(Continued on page 201)
Wilson in the
receiver room (
opposite page) of the
Bell Labs antenna
on Crawford Hill,
point in Monmouth
County. It would be
hard to imagine a
less likely location
for the launch of a
revolution in cosmology.
They thought it might be pigeon droppings. In May 1964,
Robert Wilson and Arno Penzias—two young astronomers
working at Bell Labs in Holmdel—were taking radio-wave
measurements of the sky using Bell’s 20-foot horn-reflector
antenna when they encountered something unexpected. They
had designed a measuring system that would, in theory, eliminate superfluous background noise, yet when they pointed the
antenna at the Milky Way, it picked up a constant,
After ruling out a variety of suspects, including
radio noise from New York City and the remnants
of a recent nuclear test detonation, they concluded
there had to be a problem with the antenna itself.
Noticing that a pair of nesting pigeons had taken
up residence in the horn-shaped antenna, Wilson and Penzias began to wonder if the droppings
could be the culprit. But after trapping and releasing the birds and cleaning the antenna, the stubborn hiss persisted.
Flummoxed by the source of the interference,
the two astronomers decided to ignore the problem
and move ahead with their measurements. For the
next year, they continued to search for evidence of
a gaseous halo around the Milky Way. Neither suspected that they had inadvertently made a discovery that would shake up the scientific community,
alter our vision of the cosmos and garner them a
They never did find any halo. But one day in
1965, Penzias was discussing the hiss with a colleague who suggested he get in touch with Robert
Dicke, a physicist at Princeton. At the time, physicists tended to back one of two competing theo-ries of the origin of the universe. The Steady State
theory—proposed in 1948 by scientists Hermann
Bondi, Thomas Gold and Fred Hoyle—held that the
universe was essentially unchanging and would
look the same from every vantage point within it.
Wilson himself started out a Steady State believer.
Opposing that was something called the Big Bang
theory, an idea first posited by Belgian cosmologist
George Lemaitre, who theorized that the universe
had begun with a massive explosion that created
immense amounts of radiation, which gradually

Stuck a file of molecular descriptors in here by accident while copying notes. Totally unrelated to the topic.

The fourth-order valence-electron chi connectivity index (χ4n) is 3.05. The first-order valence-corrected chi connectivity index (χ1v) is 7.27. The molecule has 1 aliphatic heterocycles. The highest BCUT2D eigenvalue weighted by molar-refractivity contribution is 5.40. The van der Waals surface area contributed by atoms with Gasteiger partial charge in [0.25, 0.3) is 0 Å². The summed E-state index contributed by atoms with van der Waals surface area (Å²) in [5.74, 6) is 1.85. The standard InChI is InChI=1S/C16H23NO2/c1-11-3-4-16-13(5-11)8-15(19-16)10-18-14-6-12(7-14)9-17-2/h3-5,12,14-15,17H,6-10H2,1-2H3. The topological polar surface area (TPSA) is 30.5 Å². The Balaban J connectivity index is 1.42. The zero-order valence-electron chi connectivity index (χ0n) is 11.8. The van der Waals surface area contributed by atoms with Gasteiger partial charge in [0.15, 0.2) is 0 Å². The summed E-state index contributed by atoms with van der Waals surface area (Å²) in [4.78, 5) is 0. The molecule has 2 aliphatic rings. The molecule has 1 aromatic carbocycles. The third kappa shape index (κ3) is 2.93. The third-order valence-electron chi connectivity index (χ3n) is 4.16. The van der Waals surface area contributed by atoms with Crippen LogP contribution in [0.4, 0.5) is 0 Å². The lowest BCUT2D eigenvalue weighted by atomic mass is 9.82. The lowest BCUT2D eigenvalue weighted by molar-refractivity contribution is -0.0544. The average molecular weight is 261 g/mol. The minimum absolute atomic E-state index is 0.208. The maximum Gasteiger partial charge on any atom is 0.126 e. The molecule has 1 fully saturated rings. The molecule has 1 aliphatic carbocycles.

cooled but continued to expand from the force of
Penzias telephoned Dicke at Princeton, and
reached him in his lab as he and his team were
eating lunch together. During the call, Dicke’s as-
sistants heard him speak the words “atmospheric
radiation,” “sky brightness” and “antenna tempera-
ture”—all highly relevant to the work they were do-
ing. David Wilkinson, one of the assistants and later
an eminent physicist, would tell Wilson that when
Dicke put down the phone, he turned to his team.
“Boys,” Dicke told them, “we’ve been scooped.”
Dicke had been searching for evidence of the
Big Bang theory, which he expected to find in the
form of microwave radiation.
As subsequent tests confirmed, the hiss that
had pestered Wilson and Penzias was, in fact, ra-
diation left over from the Big Bang. Known as the
Cosmic Microwave Background (CMB), it was the
very evidence Dicke had been searching for.
Wilson responded to Dicke’s explanation with
relief. “So they had what seemed to us this slightly crazy theory that the Big Bang was the source
of the radiation, and we were extremely happy to
have some source for it,” he says. He and Penzias
wrote a paper about their discovery and sent it off
to the peer-reviewed scientific publication
Astrophysical Journal Letters, not certain how the scientific world might respond—if at all.
Tall, slim and soft spoken, Wilson tends to
avoid hyperbole. He’s as eager to show off the newly installed solar panels on his house in Holmdel—
he and his wife, Betty, he says, both drive hybrids
and “are sort of trying to be environmentalists”—
as he is to describe the events that led to his receiving the Nobel Prize in physics in 1978. But when
he gets to talking about it, the details are all still
there, as vivid as ever.
EXACTLY A YEAR AFTER THEY FIRST heard the
hiss, Wilson says, his father, visiting from Houston, got up early and headed into Holmdel village to pick up the day’s New York Times. “There,
on the front page,” says Wilson, “was a picture of
our antenna and an article about this new result in
cosmology.” The story, headlined “Signals Imply